When I wrote about this young woman in 2009 I had no idea she’d still be around to bask in the glory of fame and hip-hop. She’s stuck it out, and while I’m not an unabashed fan of her music, I kind of dig that she did a few things: come out the closet and continue to perform and make music. Truthfully, I don’t give a damn that she came out, but from what I’ve heard it’s the queer community that’s giving her heavy support back in Mexico. That’s one way to keep those concert dates hitting.
Here she is at some industry shin-dig with the flavor of the moment, French Montana and the Wu-Tang Chef Raekwon. She made a quick East Coast tour stop in May 2013, when she played shows in NYC and Philly.
When I first heard El Pincho Brujo in his video for ¨Guadalajobru¨, an ode to his state´s top ranked soccer team and hip-hop lifestyle in Guadalajara, I thought I was hearing something special.
I didn´t realize regional Mexican rap had such a strong representative outside D.F. This guy, who came out of the Jalisco graffiti scene, hustles. ¨Brujo¨by the way, is the masculine for ¨witch,¨ and ¨pinche¨ as it´s used in most parts of Mexico, means either ¨damn¨, or the adjectival ¨fucking¨.
He prowled the stage in mock drunkenness. Hitting his rapped punch lines with a nasally flow ala B-Real, but with more bass in his voice. A few times he mentioned the drug cartel devastated Ciudad Juarez. But only got as deep as saying, ¨Man….Juarez.¨ Of course what more could he say?
I just read a post over at the always interesting Mija Chronicles regarding hip-hop culture in Mexico, or maybe its lack thereof. A topic I´ve been focusing on for almost half a year.
Let me first say that the Mija is a friend of mine, so in no way am I trying to clown her, but when I read these graphs:
I haven’t read a whole lot about why hip-hop isn’t big here, but I wonder if it has to do with the fact that in Mexico, there seems to be a culture of quiet acceptance when things go wrong. Politicians stealing again? Sigh, shake of the head. Yep, that’s what they always do. No water? Yeah, but that’s just the way it is. The general notion seems to be to keep your head down, and make sure your family is fed. Not strike back at The Man through politically aware lyrics.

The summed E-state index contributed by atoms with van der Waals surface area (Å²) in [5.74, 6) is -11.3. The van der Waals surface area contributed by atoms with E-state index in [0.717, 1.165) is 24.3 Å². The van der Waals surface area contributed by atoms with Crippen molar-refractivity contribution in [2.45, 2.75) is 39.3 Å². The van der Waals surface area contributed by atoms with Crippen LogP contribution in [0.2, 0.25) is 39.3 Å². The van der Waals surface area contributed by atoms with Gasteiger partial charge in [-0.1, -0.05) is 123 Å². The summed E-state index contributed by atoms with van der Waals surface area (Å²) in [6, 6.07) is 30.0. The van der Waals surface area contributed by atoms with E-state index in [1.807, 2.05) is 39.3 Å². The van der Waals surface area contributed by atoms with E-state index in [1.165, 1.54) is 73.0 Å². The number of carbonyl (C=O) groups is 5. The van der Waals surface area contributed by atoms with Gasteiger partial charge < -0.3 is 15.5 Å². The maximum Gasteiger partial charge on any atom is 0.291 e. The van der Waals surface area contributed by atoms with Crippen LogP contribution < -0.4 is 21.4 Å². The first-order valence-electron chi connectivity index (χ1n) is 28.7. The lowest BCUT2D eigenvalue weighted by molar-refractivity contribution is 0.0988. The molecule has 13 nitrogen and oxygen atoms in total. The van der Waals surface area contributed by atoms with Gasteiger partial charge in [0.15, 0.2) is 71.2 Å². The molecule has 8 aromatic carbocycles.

That still doesn’t answer the question about why American hip-hop culture hasn’t seeped in more. Mexicans have embraced plenty of other aspects of American culture — fast food, sneaker boutiques, Wal-Mart.
I was like oh, boy (rubbed my hands together like a plotting mad professor) gotta get to back to blogging.
Before I continue, let me just give you a little context:
See, back in 2005, ya boy was sitting in the dungeons of a newspaper (clocking decent loot), wondering to himself: How can I get the heck out of here? And it dawned on me…write. So I wrote. And I wrote about hip-hop, because, frankly I listened to enough 89 Tech 9, been to enough Rock Steady Crew reunions, the Apollo, Summer Jams, you name it to know more about this music and culture than, perhaps, your average person who writes for a newspaper. At least that´s been my experience.
That said, I thank every reporter who didn´t realize Snoop dropped the Doggy Dog years ago, didn´t know Ceelo Green had a career before Dangermouse, doesn´t know who Paul Wall is, can´t tell me which rapper sampled in the opening of Biggie´s “Ten Crack Commandments”, or tell me what sippin syrup refers to. Thank you oh peddlers of popular culture. Thank you, you helped me find my way.
Back to Mija´s blog.
Hip-hop culture vs. rap music…yes, it´s more clear cut than the “I´m Black” vs. “I´m African-American” debate.
The Mexican embrace … of sneaker boutiques is totally hip-hop culture. So, if we just look at that BAM! we got hip-hop culture in plain view. Other than that..commercial radio out here is more apt to play Zoe than Jay-Z, but if you blast ” Big Pimpin ,” most Mexicans in their 20s will start bobbing their head to this familiar jam.
I won´t get into it all right now, because I´d like to give this all more thought. And more posts, dig.
There´s a lot of evidence that hip-hop culture is as part of the mainstream fabric of Mexican society as anywhere. Now, the economics here are different, so you don´t see hip-hop pushed into people´s faces like you do in the States. I don´t know, maybe it´s the lack of suburban white people in Mexico that keeps hip-hop at a more humble existence here. But it´s here. And don´t worry, I lace you with the knowledge. I´ve got some adventures to post about, female emcees, and the rest. Stay tuned.